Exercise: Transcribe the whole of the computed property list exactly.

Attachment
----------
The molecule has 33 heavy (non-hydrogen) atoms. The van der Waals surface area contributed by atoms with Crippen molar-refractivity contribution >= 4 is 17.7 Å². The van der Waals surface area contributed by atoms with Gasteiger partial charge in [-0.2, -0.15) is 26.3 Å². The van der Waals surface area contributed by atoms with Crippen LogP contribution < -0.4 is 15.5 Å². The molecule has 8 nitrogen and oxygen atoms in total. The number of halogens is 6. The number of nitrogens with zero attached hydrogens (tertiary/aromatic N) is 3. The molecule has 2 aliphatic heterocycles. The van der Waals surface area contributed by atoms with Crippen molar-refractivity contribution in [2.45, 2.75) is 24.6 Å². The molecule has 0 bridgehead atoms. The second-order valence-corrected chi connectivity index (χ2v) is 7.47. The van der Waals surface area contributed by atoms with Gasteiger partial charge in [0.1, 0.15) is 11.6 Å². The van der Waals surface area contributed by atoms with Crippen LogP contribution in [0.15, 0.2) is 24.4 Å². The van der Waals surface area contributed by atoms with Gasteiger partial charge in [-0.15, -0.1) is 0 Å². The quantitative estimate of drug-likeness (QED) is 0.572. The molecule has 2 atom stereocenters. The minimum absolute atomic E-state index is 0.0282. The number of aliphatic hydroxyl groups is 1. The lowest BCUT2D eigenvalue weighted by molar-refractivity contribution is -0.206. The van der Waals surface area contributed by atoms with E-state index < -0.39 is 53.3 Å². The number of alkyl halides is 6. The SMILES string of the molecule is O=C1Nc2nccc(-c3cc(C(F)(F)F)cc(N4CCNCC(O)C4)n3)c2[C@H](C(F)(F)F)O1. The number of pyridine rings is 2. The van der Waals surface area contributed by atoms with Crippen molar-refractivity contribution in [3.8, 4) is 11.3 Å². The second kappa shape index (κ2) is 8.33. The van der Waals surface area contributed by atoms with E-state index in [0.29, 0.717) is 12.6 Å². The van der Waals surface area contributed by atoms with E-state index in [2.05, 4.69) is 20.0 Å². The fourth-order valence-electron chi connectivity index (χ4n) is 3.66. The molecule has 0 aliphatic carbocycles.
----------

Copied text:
The molecule has 33 heavy (non-hydrogen) atoms. The van der Waals surface area contributed by atoms with Crippen molar-refractivity contribution >= 4 is 17.7 Å². The van der Waals surface area contributed by atoms with Gasteiger partial charge in [-0.2, -0.15) is 26.3 Å². The van der Waals surface area contributed by atoms with Crippen LogP contribution < -0.4 is 15.5 Å². The molecule has 8 nitrogen and oxygen atoms in total. The number of halogens is 6. The number of nitrogens with zero attached hydrogens (tertiary/aromatic N) is 3. The molecule has 2 aliphatic heterocycles. The van der Waals surface area contributed by atoms with Crippen molar-refractivity contribution in [2.45, 2.75) is 24.6 Å². The molecule has 0 bridgehead atoms. The second-order valence-corrected chi connectivity index (χ2v) is 7.47. The van der Waals surface area contributed by atoms with Gasteiger partial charge in [0.1, 0.15) is 11.6 Å². The van der Waals surface area contributed by atoms with Crippen LogP contribution in [0.15, 0.2) is 24.4 Å². The van der Waals surface area contributed by atoms with Gasteiger partial charge in [-0.15, -0.1) is 0 Å². The quantitative estimate of drug-likeness (QED) is 0.572. The molecule has 2 atom stereocenters. The minimum absolute atomic E-state index is 0.0282. The number of aliphatic hydroxyl groups is 1. The lowest BCUT2D eigenvalue weighted by molar-refractivity contribution is -0.206. The van der Waals surface area contributed by atoms with E-state index < -0.39 is 53.3 Å². The number of alkyl halides is 6. The SMILES string of the molecule is O=C1Nc2nccc(-c3cc(C(F)(F)F)cc(N4CCNCC(O)C4)n3)c2[C@H](C(F)(F)F)O1. The number of pyridine rings is 2. The van der Waals surface area contributed by atoms with Crippen molar-refractivity contribution in [3.8, 4) is 11.3 Å². The second kappa shape index (κ2) is 8.33. The van der Waals surface area contributed by atoms with E-state index in [0.29, 0.717) is 12.6 Å². The van der Waals surface area contributed by atoms with E-state index in [2.05, 4.69) is 20.0 Å². The fourth-order valence-electron chi connectivity index (χ4n) is 3.66. The molecule has 0 aliphatic carbocycles.